You're making a pretty clear decision by making it available to anyone on Napster. AFAIK, Napster does allow you to block users but beyond that has no provisions for negotiating licensing arrangements in return for access privleges. The act of sharing a directory is not passive, you have given Napster (also by their user agreement) and by extension others on the Napster network the ability to peruse your file list.

    And Napster does not return your complete file list (when searching) -- only those entries that match a user search. And individual file results would not be covered under copyright regardless of your licensing statements (or else it would be illegal for me to look up a phone number in the book and tell it to you!)

    ---------------------------------------------
  • by Shoeboy (16224) on Tuesday March 06, 2001 @05:54AM (#381849) Homepage
    Right here [westnet.com].
    I'd paste it, but there's this lameness filter thing.
    And yes, it will compile and run on any system.
    --Shoeboy
  • Uhm. The RIAA makes no claims about DeCSS... Last time I checked, DeCSS is the MPAA's problem.

    Theres so much evil in the world its easy to get some of it confused with the other :)

  • The label of information isnt really right I think. It refers, in this case, to anything which can be duplicated at little or no cost, ie, something that many can benefit from without the original holder losing his use of it.

    Basically intellectual property.

    I agree tho. The time is rapidly approaching where the entire concept of intellectual property has to be revised.

    The concept exists solely to further development of society and mankind through creating an incentive to create. However, copyright no longer does create that incentive in many related industries. Making money in music or litterature has little to do with authors copyright anymore. The creative people create either way (they ARENT getting the money today, but they ARE still creating - chalk that up to either some altruistic creativity or industry propaganda tricking them), and copyright serves only to maintain huge profits for media conglomerates. Not even remotely something it was supposed to do, and by now only serving to deprive humankind from arts and not serving as any incentive anymore.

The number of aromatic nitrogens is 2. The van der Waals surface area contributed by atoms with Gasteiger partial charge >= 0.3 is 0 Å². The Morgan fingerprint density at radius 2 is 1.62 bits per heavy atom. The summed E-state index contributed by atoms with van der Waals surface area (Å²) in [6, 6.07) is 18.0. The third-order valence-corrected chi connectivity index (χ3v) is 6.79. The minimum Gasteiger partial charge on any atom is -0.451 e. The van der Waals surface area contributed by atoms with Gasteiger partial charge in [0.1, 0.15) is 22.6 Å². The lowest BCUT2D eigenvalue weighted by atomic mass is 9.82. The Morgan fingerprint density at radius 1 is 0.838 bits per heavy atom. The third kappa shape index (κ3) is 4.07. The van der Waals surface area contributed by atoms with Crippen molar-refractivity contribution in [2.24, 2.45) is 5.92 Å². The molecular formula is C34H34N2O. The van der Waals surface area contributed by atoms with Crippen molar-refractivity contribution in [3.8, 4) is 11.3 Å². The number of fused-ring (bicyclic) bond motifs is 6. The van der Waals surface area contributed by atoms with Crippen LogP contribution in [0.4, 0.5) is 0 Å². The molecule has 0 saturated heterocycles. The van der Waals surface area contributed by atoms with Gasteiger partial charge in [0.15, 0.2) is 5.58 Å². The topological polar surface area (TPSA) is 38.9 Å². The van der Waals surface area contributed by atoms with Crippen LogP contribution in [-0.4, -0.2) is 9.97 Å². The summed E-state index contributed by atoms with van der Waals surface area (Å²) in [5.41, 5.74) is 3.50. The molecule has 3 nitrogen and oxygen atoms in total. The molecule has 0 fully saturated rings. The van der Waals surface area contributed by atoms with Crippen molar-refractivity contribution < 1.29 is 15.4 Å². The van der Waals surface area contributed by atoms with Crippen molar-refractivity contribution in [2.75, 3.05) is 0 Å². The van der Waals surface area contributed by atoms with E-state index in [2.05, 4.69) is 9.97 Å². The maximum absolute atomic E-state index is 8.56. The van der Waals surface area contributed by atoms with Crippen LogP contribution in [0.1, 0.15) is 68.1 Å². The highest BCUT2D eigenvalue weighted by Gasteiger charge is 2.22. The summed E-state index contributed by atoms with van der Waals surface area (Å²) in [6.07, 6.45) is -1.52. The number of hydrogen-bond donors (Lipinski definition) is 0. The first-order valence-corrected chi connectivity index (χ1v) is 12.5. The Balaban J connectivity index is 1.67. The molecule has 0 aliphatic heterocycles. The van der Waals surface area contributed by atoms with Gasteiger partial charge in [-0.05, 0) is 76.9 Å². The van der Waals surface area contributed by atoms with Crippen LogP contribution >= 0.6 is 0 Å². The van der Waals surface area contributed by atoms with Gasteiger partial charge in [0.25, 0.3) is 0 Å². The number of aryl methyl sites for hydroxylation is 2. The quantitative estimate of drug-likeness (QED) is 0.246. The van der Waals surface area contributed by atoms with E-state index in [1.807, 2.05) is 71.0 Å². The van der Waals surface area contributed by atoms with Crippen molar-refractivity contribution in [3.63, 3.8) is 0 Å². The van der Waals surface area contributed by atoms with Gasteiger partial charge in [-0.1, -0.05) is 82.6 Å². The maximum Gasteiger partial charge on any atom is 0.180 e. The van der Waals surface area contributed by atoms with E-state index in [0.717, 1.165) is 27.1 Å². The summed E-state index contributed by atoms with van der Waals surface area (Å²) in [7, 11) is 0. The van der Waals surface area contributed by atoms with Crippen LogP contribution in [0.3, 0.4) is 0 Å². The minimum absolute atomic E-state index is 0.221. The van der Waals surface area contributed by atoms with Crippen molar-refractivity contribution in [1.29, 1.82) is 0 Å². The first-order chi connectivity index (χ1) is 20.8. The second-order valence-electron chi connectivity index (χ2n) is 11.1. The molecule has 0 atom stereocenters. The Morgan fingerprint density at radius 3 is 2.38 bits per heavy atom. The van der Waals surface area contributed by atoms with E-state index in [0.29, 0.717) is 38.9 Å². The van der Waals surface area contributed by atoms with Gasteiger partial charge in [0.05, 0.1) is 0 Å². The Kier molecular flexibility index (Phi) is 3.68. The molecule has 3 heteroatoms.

The entire basis of intellectual property need to be reconsidered with the new reality of cost-free reproduction, far huger markets through cost-free transmission and far more creative people than we had 200 years ago. The creative people need to be compensated, not the media corporations.
  • by mindstrm (20013) on Tuesday March 06, 2001 @05:56AM (#381864)
    Under DMCA, reverse-engineering an effective copy-control mechanism is illegal. This is what the RIAA claims that DECSS does.

    Simply breaking any old encryption is not, nor is it a copyright issue.

    If that encryption is used for copy control.. then it is. This is not.
  • If they can't find all such services, the media companies can consolidate and buy ISPs until they can just shut down any server they don't like (in progress).

    Can you say AOL-Time Warner?

    ---
    Check in...OK! Check out...OK!
  • I'm afraid that your assertion that "people always find a way of circumventing those big companies" is utterly, completely wrong. To my view, you share a lot of Slashdotter's exasperating tendency to believe that the Internet is uncontrollable by corporations/governments, it's just not so.